December 21, 2015 | by Wayne Smith

Construction Project Management Part VIII

Why is Close-out So Hard?

The purpose of this article is to suggest a few techniques to making close-out work better. A wireless network construction project is completed at the end of the execution phase, but the project isn’t finished or closed-out. Close-out is the final phase where the project team must collect and archive all of the documents, photographs, test reports and drawings generated by the project. Final red-line drawings must be obtained and archived. The team should also complete evaluations of contractors and installers for future reference. Final billings must be called in and final payments completed. Once all the financial obligations have been resolved, the project manager can move to close-out the construction contracts. The project is then completed and closed.

The importance of archiving all of the relevant documents cannot be overstated. The network operator should have access to important details regarding all of its physical assets. Future site enhancements and maintenance work depends upon this information. Not having this information simply makes everything less efficient and more expensive to maintain. It does both the network stockholder and the customer a disservice since costs will increase to compensate for lost efficiencies. Good information is the foundation for efficiency.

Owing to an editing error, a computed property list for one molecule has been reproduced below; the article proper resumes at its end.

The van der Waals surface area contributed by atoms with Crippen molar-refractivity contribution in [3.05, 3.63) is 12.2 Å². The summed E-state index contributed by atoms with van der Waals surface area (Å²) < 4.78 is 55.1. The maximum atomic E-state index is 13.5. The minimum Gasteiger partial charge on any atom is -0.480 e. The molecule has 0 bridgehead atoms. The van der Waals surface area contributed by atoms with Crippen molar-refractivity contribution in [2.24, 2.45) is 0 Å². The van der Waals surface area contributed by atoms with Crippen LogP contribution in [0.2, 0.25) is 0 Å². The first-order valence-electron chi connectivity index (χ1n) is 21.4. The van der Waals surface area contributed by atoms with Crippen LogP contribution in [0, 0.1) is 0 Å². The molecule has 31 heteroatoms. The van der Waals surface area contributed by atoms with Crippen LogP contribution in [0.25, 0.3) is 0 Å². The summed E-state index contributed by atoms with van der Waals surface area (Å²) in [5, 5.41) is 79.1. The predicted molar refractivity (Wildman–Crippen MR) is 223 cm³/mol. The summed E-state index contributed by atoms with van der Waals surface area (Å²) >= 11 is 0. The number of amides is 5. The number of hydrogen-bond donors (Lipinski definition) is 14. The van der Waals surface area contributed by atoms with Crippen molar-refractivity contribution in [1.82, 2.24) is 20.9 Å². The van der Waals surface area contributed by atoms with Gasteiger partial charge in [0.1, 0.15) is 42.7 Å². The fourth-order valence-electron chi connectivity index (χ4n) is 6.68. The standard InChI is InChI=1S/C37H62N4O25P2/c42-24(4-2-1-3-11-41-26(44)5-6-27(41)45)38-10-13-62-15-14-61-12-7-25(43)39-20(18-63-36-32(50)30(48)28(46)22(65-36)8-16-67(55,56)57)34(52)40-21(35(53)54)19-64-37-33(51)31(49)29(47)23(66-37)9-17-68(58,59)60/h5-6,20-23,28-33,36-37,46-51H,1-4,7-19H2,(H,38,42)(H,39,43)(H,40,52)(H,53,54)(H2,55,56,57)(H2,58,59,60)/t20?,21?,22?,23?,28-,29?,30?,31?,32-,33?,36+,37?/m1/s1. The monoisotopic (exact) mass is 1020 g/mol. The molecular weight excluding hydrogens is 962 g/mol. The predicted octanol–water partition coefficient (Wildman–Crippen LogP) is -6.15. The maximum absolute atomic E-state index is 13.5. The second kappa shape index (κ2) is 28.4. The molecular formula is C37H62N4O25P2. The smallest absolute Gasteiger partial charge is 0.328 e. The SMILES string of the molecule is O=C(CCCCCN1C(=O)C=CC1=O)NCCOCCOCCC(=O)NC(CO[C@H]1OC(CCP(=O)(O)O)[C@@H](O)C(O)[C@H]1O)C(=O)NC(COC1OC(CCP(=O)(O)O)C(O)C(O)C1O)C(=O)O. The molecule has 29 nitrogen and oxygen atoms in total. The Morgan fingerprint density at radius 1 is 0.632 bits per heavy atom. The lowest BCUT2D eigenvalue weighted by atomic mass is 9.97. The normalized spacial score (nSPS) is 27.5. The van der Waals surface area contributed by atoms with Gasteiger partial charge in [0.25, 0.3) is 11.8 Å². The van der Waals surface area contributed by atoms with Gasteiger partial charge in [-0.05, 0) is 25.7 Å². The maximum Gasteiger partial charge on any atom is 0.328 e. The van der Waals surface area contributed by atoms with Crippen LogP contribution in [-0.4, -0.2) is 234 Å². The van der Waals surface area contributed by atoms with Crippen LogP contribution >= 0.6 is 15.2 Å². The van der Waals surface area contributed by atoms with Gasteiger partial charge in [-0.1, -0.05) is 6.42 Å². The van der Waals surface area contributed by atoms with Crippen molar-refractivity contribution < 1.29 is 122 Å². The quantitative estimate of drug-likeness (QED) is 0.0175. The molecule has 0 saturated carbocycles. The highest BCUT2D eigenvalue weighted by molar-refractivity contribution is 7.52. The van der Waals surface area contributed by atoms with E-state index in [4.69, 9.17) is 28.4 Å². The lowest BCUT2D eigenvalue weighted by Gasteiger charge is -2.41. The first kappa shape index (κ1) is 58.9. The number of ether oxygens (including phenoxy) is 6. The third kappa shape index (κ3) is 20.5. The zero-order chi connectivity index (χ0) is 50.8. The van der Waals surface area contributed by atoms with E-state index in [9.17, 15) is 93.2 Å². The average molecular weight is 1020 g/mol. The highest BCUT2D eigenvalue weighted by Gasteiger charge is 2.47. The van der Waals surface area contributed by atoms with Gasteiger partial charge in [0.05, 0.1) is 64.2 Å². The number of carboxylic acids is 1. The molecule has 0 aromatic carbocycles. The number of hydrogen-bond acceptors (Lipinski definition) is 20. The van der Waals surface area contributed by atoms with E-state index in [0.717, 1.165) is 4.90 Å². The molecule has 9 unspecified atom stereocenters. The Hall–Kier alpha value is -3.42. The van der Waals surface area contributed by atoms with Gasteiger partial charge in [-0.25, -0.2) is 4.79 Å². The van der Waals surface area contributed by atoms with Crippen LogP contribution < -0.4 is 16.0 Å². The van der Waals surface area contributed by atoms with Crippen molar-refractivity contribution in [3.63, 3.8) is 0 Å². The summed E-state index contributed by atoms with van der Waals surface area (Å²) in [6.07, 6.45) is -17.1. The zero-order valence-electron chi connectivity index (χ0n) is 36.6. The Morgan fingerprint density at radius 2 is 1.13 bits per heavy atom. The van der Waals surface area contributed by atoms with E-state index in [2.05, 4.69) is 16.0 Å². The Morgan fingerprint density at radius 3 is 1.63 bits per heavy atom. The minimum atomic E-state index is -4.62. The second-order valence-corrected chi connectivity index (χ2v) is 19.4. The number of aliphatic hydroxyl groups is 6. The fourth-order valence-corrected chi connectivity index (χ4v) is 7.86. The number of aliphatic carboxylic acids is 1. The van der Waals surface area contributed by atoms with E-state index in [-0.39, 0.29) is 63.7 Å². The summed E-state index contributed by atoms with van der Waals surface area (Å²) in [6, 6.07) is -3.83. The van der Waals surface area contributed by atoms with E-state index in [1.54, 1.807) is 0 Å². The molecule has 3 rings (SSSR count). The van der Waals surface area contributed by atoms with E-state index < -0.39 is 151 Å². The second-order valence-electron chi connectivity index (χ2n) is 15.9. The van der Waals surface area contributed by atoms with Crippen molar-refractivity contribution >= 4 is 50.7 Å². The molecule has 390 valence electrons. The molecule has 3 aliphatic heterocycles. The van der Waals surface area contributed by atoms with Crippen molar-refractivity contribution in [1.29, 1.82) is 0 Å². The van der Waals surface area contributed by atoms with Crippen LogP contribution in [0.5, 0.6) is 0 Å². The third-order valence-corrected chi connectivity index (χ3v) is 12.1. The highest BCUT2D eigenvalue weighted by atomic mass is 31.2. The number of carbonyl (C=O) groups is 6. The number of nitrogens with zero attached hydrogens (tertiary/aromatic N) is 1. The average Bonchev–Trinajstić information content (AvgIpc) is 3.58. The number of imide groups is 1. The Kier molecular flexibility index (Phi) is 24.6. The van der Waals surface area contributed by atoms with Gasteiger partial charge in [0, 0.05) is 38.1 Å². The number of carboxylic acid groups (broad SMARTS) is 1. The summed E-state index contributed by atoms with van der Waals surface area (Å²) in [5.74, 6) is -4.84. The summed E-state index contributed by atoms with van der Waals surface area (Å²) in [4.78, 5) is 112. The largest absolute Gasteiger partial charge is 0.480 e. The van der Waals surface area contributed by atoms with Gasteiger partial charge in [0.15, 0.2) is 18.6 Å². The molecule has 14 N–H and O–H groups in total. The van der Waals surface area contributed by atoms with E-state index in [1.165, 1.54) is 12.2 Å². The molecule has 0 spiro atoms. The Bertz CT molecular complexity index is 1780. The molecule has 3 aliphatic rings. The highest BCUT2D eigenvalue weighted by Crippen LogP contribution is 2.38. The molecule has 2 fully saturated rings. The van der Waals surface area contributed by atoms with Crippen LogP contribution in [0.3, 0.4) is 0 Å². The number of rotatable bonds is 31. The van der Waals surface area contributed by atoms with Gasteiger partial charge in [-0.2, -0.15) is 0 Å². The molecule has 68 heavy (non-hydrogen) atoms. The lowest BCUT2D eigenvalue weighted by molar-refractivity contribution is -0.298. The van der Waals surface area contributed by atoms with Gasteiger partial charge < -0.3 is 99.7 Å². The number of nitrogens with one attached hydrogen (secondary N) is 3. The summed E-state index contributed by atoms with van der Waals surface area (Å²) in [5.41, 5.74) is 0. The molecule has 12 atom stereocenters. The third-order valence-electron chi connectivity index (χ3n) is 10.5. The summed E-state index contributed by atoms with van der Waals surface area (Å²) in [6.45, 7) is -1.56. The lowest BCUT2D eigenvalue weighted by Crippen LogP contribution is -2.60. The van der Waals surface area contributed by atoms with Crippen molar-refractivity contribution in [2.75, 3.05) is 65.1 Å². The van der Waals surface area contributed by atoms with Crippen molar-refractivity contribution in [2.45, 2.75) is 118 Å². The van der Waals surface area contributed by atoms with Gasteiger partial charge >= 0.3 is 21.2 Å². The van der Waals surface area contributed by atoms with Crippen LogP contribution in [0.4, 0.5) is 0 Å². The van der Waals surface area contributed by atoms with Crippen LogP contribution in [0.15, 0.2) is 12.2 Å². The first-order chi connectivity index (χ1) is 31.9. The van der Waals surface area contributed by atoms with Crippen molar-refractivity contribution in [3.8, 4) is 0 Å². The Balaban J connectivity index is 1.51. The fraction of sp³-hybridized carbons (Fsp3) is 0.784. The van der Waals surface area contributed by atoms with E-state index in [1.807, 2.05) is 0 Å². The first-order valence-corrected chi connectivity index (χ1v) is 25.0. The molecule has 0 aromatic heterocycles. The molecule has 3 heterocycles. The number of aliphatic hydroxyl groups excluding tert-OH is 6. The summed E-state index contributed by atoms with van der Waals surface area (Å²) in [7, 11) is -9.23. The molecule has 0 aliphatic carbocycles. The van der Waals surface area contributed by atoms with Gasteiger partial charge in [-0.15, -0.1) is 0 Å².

A frequent complaint that we hear from wireless network providers is that their projects are so difficult to get closed-out. It is only human nature that once the construction, testing and turn-up is completed, most people want to move on to the next challenge instead of collecting all of the paper and other boring data about the project behind them.

Better Practices

A major reason why close-out documentation is not perceived as critical is because project managers don’t emphasize its importance. Their lack of emphasis simply telegraphs to suppliers and vendors that it isn’t important. Close-out must be established in the project plan and in vendor purchase orders and agreements that this is an intrinsic and critical project milestone. It must be repetitively stated both verbally and in writing. This means the close-out requirements must be detailed in writing and brought to the attention of the appropriate parties. These requirements must clearly state:

Who is to collect the informationWhat information is requiredWhen it is supposed to be collectedWhen, where and how it is to be delivered to what party

Of course, it should be made clear that no final invoices will be paid until the project has been officially closed. There should never be an exception to this rule.

Better Tools

Having some good close-out software tools is really helpful at this point. At a minimum, all of the project’s documents should be kept in an on-line repository and document manager. Such software will keep track of versions, revisions, email distributions, etc. while providing a centralized location for all project information. The software should at a minimum have an automated upload feature that allows project managers, vendors and installers to upload their close-out information immediately after finishing their tasks. There is no reason to wait a couple weeks for anything. Electronic test results, photographs, completed or photographed forms all can be easily uploaded to the system eliminating that last minute close-out paper chase.

A successful and efficient project close-out is pretty straight forward. It really boils down to making sure the members know their close-out requirements, getting them to capture that information when they finish the task and providing them some basic software tools that can assist them in getting it done. This is an easier way and more efficient way to complete the project close-out.